These Avengers are good not great.
Two years ago, geeks and viewers alike were graced with the biggest superhero/comic book movie of all time. There's no doubt about that. Six big characters along with a dozen other well known comic book figures took the stage in protecting New York City. Now, The Avengers return in Age of Ultron, a follow up to a movie that was once a wet dream for many.
Everyone is back (sans Coulson because he was busy) and, from the get go, the Ultron lets audiences know what to expect. Action takes the forefront as Iron Man, Captain America, Black Widow, Hulk, Thor and Hawkeye brave a battle against the established Hydra. There is no waiting to get to the newer characters either; within the first minutes, we are introduced to brother and sister protesters-turned-experiments Quicksilver and Scarlet Witch; Hydra hand Baron von Strucker; and the menacing titular villain Ultron. The story that involves all of these men and two ladies involves Ultron wanting to cleanse the world of humans in order to create peace. Plain and simple. Tony Stark/Iron Man wanted to do kind of the same thing only he would send out sentient Iron Man suits to help police the world.
What comes from the struggle between the good guys (The Avengers) and the bad guys (Ultron, Quicksilver and Scarlet Witch) is a story about the difficulties of controlling how much evil can be tolerated in the world. For The Avengers, they just want to stop the bad guys, disband, and go home. Really, that's what is stated early on. They like being a team but they all miss doing their own thing. Ultron and his young crew want to help usher in a new way of peace and, like any evil doer, will fight to see their plans to fruition. There are the appropriate twists and turns expected to come with this sort of movie. Hawkeye gets so much characterization it's as if Marvel listened to the backlash of the character and decided to make him cooler. Thor does his own thing for a while as well. Ultron's plan changes kind of suddenly, as if there was a change in the script.
Speaking of which, this is probably one of the most densely written comic book movies ever. Sure, people came for the jokes but the story held up decently. It is well paced; although some would suggest there is a lull after the team goes in hiding but we are able to learn so much from the scenes that it doesn't matter there are no bright lights and explosions to distract from the beauty that is characterization. Iron Man admits his real emotions offering he is afraid of leading the team to victory. Captain America misses home, still, and it's nowhere near annoying. Hulk is trying to find love with Widow who is fighting her own demons. Everyone gets their moment to shine.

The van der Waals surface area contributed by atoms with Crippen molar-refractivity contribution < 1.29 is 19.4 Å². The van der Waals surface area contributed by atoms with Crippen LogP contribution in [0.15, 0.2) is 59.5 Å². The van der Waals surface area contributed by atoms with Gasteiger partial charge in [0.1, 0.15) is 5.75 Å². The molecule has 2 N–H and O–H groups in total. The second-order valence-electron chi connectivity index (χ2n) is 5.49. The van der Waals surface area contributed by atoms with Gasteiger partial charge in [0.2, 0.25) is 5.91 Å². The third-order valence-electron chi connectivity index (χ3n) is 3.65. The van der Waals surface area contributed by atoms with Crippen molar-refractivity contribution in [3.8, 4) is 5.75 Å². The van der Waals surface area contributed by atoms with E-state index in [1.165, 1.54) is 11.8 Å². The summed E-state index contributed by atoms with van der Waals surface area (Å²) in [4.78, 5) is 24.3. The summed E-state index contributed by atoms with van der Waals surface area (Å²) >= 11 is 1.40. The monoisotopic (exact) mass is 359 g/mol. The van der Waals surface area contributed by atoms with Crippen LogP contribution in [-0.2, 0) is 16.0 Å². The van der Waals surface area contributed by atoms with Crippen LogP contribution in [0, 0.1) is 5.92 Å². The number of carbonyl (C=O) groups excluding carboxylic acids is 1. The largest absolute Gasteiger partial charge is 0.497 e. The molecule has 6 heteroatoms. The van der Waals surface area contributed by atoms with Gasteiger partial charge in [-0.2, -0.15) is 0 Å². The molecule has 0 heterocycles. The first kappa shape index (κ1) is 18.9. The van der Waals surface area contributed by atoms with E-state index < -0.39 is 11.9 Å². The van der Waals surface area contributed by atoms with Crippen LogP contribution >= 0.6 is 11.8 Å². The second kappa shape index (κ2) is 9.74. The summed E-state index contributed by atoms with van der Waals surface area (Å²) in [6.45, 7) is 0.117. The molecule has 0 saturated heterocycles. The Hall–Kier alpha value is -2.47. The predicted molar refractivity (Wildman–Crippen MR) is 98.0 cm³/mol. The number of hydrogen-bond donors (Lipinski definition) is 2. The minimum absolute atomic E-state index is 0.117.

Ultron does have its problems. For one, if you know comics, the newly introduced Quicksilver and Scarlet Witch are given a plausible yet dumb backstory. As mentioned earlier, they're protesters who volunteered for experiments but, in the X-Men series, they're mutants whose father is Magneto. Sure, Marvel and Disney did what they could with the characters but it doesn't compare to the sheer promise of power that comes from the mutants that Fox and Marvel (weird right?) have with X-Men. It's just a very small detail. To go along with that, Marvel has this affinity to base things in reality and science rather than let things grow with magic and fantasy. Everything magical is given a "it's only a different science" explanation. Now I know how Harry Potter fans feel. Also, the movie is packed --yes-- but, by the end, most of the information is kind of useless. Only a few tidbits of material matter by the end and will subsequently matter in the future. If Marvel is aiming to build the oft lauded "cinematic universe," they could simultaneously introduce future story elements without post credits scenes or sly references.
Should you watch Age of Ultron?
Age of Ultron is a fitting sequel to a movie that introduced the world to a team of heroes. Though, Marvel's second attempt is somewhat lifeless compared to the first. Characterization is welcome but the story felt subdued in many ways. Marvel is setting up something big yet this felt like an extension rather than a new, singular tale. Besides, you're already 11 movies (8 years!) into this series. It's too late to turn back now.